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< Contents ERCIM News No. 63, October 2005
SPECIAL: Security and Trust Management

Flexible, TCP/IP-Based and Platform-Independent Management of Biometric Data for Access Control Systems

by Burkhard Stiller

The use of biometric data for access control, eg fingerprint scans, offers a simplification of room access control or a key-management function. A detailed cost analysis of existing systems shows that in addition to specific security requirements, the loss of physical keys or magnetic access cards can increase the overall costs dramatically. A large employee turnover, a large number of access points, such as doors and gates, and various user- as well as key-groups compounds the situation. A biometric data management approach would solve these problems and additionally, would ensure that keys could not be passed on to different personnel.

The collaborative project ‘Biometric Access Control’, run with the ITIS e.V. (located at the University of Federal Armed Forces, Munich, Germany) and Biometronix GmbH (Munich, Germany), has developed a new, platform-independent, flexible and TCP/IP-based Biometric Local Area Network Control Center (BioLANCC) in support of both access-control systems and single sign-on solutions.

The following example illustrates the motivation behind the current work on networked biometric data control centres. Consider a holding company with its headquarters and human resources department in Munich, and two external research laboratories in Budapest and Zürich. Since the main administration server in Munich hosts all the access rights of employees, visitors, temporary employees and cleaning staff, Munich has an overview of the entire company. Access rights may be changed (employee relocation), withdrawn (employee retirement), or added (new employment). Of course, the two research labs in Budapest and Zürich also need to be able to change access rights according to their local requirements. In addition, many different types of access-control hardware, such as fingerprint scanners, need to be grouped according to labs, research groups, or buildings. Such an organization demonstrates the administrative and organizational gains to be achieved with BioLANCC.

Thus, the development of BioLANCC was driven by a detailed organizational requirements analysis, key security requirements, and the need for an operation on multiple hardware devices as well as on different operating systems. The logically centralized management approach includes distributed access and maintenance of single users’ access. In particular, the fast and efficient support of access rights for temporary employees, or students in an academic environment, is a beneficial feature not found in any other existing system. Remote and centralized control have been integrated based on a networked TCP/IP solution.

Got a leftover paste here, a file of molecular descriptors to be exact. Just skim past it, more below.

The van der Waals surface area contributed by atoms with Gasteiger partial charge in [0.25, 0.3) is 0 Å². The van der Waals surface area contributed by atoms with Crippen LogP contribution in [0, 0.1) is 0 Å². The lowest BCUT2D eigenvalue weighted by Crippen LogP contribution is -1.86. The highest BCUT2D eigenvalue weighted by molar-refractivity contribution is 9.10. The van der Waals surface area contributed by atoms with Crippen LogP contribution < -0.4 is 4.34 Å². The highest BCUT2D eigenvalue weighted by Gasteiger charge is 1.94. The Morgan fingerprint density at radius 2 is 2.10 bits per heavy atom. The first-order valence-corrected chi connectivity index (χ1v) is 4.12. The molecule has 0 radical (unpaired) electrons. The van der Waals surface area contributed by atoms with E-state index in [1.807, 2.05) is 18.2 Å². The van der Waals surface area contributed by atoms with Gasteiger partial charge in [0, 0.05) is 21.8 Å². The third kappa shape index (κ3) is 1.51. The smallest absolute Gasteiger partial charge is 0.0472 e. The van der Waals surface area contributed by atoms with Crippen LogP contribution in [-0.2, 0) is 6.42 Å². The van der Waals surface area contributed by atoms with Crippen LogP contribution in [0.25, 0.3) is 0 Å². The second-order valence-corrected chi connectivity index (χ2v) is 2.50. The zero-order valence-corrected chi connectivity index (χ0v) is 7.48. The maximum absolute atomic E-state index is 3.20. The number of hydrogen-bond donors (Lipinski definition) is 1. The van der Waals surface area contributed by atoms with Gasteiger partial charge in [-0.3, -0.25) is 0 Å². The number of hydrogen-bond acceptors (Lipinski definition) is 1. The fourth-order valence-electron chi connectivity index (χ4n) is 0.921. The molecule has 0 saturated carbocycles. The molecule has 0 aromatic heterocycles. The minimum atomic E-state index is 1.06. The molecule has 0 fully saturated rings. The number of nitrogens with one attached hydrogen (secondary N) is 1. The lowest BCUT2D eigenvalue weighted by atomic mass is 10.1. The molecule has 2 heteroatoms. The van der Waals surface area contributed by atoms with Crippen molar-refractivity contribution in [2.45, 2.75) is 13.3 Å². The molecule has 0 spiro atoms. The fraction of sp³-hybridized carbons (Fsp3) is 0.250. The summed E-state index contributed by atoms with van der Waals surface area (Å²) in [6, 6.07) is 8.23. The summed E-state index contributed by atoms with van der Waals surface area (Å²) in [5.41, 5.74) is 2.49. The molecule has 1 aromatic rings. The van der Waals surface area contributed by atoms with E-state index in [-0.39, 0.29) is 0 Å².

The interactions between the attacker and the system modelled as a stochastic game.

Figure 1 depicts the system’s architecture. The implementation basis is determined by a two-tier, Java-programmed application, which accesses an SQL database. The initial use of MySQL is in the process of being replaced by a Postgress database. In addition, a three-tier version is under development, in which multiple thin management clients will be supported. BioLANCC’s specific features include the standardized use of an IP network for communications between all biometric access devices and the control centre, and full platform independency; currently supported are Windows, Linux, Solaris, and Mac OS X. Other features are the integration of multiple hardware devices (based on an open device interface and the BioAPI), a flexible user and device-group management, a time-zone manager for users and devices, and a user-selectable, graphical interface for all management operations (drag and drop). Finally, a reporting module customizable by the user allows for the supervision and backtracking of correct access as well as the investigation of, for example, error reports and failed authentications.

BioLANCC has been successfully implemented at the Department of Computer Science of the University of Federal Armed Forces in Munich. The system includes eighteen fingerprint scanners and caters for several hundred permanent and temporary employees, including professors, research assistants and students. At this stage, fingerprint scanners (V20 devices) from Identix are in use; this installation is currently the largest biometric access control system of its type in Europe. During the course of the project, additional requirements were identified and are being integrated. This covers the BioAPI mentioned above, as well as different types of biometric hardware devices (eg iris scanners). A device wizard offers the possibility of integrating a new access point easily into the system. Multilingual support is also at hand. Finally, its continued effective operation in a harsh academic environment demonstrates BioLANCC’s robustness.


Please contact:
Burkhard Stiller, University of Zurich, Switzerland and ITIS e.V. Munich, Germany